Canada Records a Noticeable Increase in Brute-Force Attacks
Through the two weeks prior, the number of brute-force attacks in Canada grew compared to the past two weeks. According to data from Windows servers secured by Syspeace, there was a growth of 8.3 percent in brute-force attacks per server. However, there was a slight fall of 16 percent in the whole world.
The number of attacks on Syspeace-secured Windows Servers went up slightly in the 14 days prior in Canada as 1,800 automated hacking attempts per Windows servers were recorded by Syspeace. That means the automated hacking attempts increased by 8.3 percent. The number of brute-force attacks blocked by Syspeace in Canada was 36,000. During a single 14-day period in the country’s measured history, this is the 13th highest number of brute-force attacks per Syspeace-secured Windows Server.
With similar changes, there has been a surge of the number of brute-force attacks in Norway and Iceland. With 350 blocked automated hacking attempts per Syspeace-secured server the previous 14-day period, Norway has seen an increase of 9.1 percent in comparison with the two weeks prior. In Iceland, the number has increased by 8.2 percent to 1,100 brute-force attacks per Syspeace-secured server.
The attacks on Syspeace-secured Windows Servers have shown a slight decline all around the world. That is to say, Canada is going against the flow. The automated hacking attempts on Syspeace-secured Windows Servers have diminished by 16 percent in the world during the past two weeks. Up until today, this year there have been 1,500 automated hacking attempts per Syspeace-secured server in the world. The automated hacking attempts have declined by 20 percent on a year-to-year comparison. That means the sum total of brute-force attacks in the world that were blocked by Syspeace was 1,300,000.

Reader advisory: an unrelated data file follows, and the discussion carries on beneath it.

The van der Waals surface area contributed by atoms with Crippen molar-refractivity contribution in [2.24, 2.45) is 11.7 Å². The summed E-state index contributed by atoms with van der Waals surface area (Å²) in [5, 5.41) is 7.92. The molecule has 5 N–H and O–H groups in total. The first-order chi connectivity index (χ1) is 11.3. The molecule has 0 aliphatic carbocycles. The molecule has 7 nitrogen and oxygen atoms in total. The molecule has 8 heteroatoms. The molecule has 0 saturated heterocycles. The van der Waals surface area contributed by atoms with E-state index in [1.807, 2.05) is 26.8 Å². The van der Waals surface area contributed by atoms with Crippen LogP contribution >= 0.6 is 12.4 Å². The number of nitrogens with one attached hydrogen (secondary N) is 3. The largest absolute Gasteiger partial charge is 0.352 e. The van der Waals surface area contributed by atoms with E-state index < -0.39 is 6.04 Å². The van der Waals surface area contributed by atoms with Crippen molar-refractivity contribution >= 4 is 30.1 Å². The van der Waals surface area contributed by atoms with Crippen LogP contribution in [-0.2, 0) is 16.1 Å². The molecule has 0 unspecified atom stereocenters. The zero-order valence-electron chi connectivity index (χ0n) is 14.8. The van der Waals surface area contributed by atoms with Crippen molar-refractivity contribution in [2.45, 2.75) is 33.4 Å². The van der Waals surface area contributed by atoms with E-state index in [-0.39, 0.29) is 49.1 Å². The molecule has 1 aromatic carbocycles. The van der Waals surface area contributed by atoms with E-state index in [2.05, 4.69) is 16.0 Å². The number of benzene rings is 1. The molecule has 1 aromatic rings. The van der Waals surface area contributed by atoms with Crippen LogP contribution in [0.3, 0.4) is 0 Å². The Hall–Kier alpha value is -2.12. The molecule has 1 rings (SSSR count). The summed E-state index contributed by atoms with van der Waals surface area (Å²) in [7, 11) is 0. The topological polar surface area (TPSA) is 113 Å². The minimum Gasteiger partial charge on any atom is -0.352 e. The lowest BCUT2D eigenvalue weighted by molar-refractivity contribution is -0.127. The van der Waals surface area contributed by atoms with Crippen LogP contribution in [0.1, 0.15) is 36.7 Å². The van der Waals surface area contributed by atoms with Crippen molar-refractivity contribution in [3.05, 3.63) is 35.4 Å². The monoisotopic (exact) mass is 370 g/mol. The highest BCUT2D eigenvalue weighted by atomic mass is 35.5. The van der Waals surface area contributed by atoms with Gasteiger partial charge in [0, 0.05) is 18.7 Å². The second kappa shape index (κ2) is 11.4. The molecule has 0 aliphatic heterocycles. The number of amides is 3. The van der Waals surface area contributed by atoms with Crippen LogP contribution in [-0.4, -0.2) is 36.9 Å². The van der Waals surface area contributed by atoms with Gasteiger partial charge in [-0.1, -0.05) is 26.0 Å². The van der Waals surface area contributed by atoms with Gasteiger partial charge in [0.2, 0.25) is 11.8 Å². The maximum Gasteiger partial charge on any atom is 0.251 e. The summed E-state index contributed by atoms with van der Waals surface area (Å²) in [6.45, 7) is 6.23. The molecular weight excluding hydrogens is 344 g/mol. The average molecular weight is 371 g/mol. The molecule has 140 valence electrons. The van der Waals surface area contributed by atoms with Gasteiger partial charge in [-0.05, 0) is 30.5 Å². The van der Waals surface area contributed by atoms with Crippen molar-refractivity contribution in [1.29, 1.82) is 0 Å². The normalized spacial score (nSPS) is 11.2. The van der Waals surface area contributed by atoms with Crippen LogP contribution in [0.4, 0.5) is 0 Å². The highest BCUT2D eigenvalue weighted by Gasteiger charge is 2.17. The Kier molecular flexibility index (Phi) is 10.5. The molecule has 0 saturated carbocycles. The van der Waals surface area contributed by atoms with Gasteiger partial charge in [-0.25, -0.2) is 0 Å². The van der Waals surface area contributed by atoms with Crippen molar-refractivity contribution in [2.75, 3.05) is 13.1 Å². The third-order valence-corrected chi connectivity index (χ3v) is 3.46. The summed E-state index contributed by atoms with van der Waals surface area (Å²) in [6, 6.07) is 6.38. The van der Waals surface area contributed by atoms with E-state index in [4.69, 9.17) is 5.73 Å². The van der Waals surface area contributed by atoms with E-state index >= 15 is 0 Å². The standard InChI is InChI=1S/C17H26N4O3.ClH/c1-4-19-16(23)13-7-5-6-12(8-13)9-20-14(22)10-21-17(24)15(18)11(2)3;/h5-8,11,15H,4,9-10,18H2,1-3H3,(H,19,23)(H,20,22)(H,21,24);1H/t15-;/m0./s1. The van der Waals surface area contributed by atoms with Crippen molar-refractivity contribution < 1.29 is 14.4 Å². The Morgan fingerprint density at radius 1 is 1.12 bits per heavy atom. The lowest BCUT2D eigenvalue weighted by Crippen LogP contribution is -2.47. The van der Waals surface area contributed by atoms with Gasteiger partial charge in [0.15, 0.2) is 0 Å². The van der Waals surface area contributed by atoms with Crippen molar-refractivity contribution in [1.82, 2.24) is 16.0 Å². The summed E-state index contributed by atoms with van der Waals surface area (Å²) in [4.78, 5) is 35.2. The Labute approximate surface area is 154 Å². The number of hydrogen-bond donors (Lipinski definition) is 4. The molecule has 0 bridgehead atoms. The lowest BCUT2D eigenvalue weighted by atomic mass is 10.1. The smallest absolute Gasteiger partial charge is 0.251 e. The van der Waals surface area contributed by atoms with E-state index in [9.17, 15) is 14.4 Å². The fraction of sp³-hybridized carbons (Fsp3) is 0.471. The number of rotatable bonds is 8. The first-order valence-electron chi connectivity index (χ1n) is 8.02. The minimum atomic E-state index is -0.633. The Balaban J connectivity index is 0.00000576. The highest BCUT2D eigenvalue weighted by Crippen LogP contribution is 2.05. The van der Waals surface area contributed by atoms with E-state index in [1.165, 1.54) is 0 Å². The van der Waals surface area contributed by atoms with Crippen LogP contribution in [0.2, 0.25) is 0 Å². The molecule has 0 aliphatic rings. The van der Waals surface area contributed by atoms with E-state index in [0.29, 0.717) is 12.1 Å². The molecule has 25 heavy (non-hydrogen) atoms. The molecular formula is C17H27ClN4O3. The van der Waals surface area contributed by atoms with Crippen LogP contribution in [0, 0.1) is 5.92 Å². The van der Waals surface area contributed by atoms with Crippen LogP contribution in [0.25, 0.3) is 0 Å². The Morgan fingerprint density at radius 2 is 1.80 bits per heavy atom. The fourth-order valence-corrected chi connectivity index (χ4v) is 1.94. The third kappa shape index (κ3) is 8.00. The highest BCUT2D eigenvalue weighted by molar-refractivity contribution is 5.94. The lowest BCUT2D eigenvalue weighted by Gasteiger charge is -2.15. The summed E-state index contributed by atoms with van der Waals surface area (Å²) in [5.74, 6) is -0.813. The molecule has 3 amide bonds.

The data originates from Syspeace, a service provider that fights automated hacking attempts. Syspeace wants to make the digital world safer for companies, one server at a time. Having collected and analyzed evidence on automated hacking attempts since 2012, Syspeace is a global pioneer on the topic. The company believes that cyber security management doesn’t have to be complicated and expensive.
During the brute-force attack, an attacker submits many different passwords and passphrases in the system, hoping to in the end get them right. The attacker systematically checks all possible passwords and passphrases to find the right one.
To avoid problems and block automated hacking attempts, Syspeace offers software that safeguards firms from IT theft, combined with exceptional customer support.